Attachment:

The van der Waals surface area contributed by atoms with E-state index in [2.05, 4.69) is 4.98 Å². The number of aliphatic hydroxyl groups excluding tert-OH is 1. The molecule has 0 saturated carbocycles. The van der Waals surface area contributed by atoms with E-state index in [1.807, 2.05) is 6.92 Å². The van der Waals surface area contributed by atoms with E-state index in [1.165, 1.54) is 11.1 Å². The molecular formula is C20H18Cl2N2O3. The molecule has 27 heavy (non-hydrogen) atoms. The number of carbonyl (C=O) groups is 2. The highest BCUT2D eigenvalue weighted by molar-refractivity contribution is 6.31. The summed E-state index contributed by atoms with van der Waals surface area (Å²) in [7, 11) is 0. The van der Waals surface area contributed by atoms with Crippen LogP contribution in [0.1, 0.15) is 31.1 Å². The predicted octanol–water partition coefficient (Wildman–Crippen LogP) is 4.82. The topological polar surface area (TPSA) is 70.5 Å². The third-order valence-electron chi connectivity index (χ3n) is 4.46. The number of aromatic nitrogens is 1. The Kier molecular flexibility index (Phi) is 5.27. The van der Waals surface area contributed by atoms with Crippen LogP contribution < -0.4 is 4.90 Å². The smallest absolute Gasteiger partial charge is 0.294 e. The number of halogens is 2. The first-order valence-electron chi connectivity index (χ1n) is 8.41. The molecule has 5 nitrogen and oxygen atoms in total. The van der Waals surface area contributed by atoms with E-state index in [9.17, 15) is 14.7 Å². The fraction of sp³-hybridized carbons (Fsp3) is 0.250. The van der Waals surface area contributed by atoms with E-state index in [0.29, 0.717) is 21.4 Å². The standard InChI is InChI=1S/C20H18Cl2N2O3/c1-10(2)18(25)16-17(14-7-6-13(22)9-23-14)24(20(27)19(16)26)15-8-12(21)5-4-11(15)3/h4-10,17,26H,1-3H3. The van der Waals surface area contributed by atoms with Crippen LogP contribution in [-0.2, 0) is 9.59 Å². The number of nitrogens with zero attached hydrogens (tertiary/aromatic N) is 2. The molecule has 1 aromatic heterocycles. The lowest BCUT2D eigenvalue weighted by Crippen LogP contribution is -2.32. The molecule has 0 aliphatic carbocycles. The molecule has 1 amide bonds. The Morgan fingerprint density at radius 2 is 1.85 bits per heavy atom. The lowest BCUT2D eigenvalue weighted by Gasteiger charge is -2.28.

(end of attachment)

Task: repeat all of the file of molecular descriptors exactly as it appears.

The van der Waals surface area contributed by atoms with E-state index in [2.05, 4.69) is 4.98 Å². The number of aliphatic hydroxyl groups excluding tert-OH is 1. The molecule has 0 saturated carbocycles. The van der Waals surface area contributed by atoms with E-state index in [1.807, 2.05) is 6.92 Å². The van der Waals surface area contributed by atoms with E-state index in [1.165, 1.54) is 11.1 Å². The molecular formula is C20H18Cl2N2O3. The molecule has 27 heavy (non-hydrogen) atoms. The number of carbonyl (C=O) groups is 2. The highest BCUT2D eigenvalue weighted by molar-refractivity contribution is 6.31. The summed E-state index contributed by atoms with van der Waals surface area (Å²) in [7, 11) is 0. The van der Waals surface area contributed by atoms with Crippen LogP contribution in [0.1, 0.15) is 31.1 Å². The predicted octanol–water partition coefficient (Wildman–Crippen LogP) is 4.82. The topological polar surface area (TPSA) is 70.5 Å². The third-order valence-electron chi connectivity index (χ3n) is 4.46. The number of aromatic nitrogens is 1. The Kier molecular flexibility index (Phi) is 5.27. The van der Waals surface area contributed by atoms with Crippen LogP contribution < -0.4 is 4.90 Å². The smallest absolute Gasteiger partial charge is 0.294 e. The number of halogens is 2. The first-order valence-electron chi connectivity index (χ1n) is 8.41. The molecule has 5 nitrogen and oxygen atoms in total. The van der Waals surface area contributed by atoms with E-state index in [9.17, 15) is 14.7 Å². The fraction of sp³-hybridized carbons (Fsp3) is 0.250. The van der Waals surface area contributed by atoms with E-state index in [0.29, 0.717) is 21.4 Å². The standard InChI is InChI=1S/C20H18Cl2N2O3/c1-10(2)18(25)16-17(14-7-6-13(22)9-23-14)24(20(27)19(16)26)15-8-12(21)5-4-11(15)3/h4-10,17,26H,1-3H3. The van der Waals surface area contributed by atoms with Crippen LogP contribution in [-0.2, 0) is 9.59 Å². The number of nitrogens with zero attached hydrogens (tertiary/aromatic N) is 2. The molecule has 1 aromatic heterocycles. The lowest BCUT2D eigenvalue weighted by Crippen LogP contribution is -2.32. The molecule has 0 aliphatic carbocycles. The molecule has 1 amide bonds. The Morgan fingerprint density at radius 2 is 1.85 bits per heavy atom. The lowest BCUT2D eigenvalue weighted by Gasteiger charge is -2.28.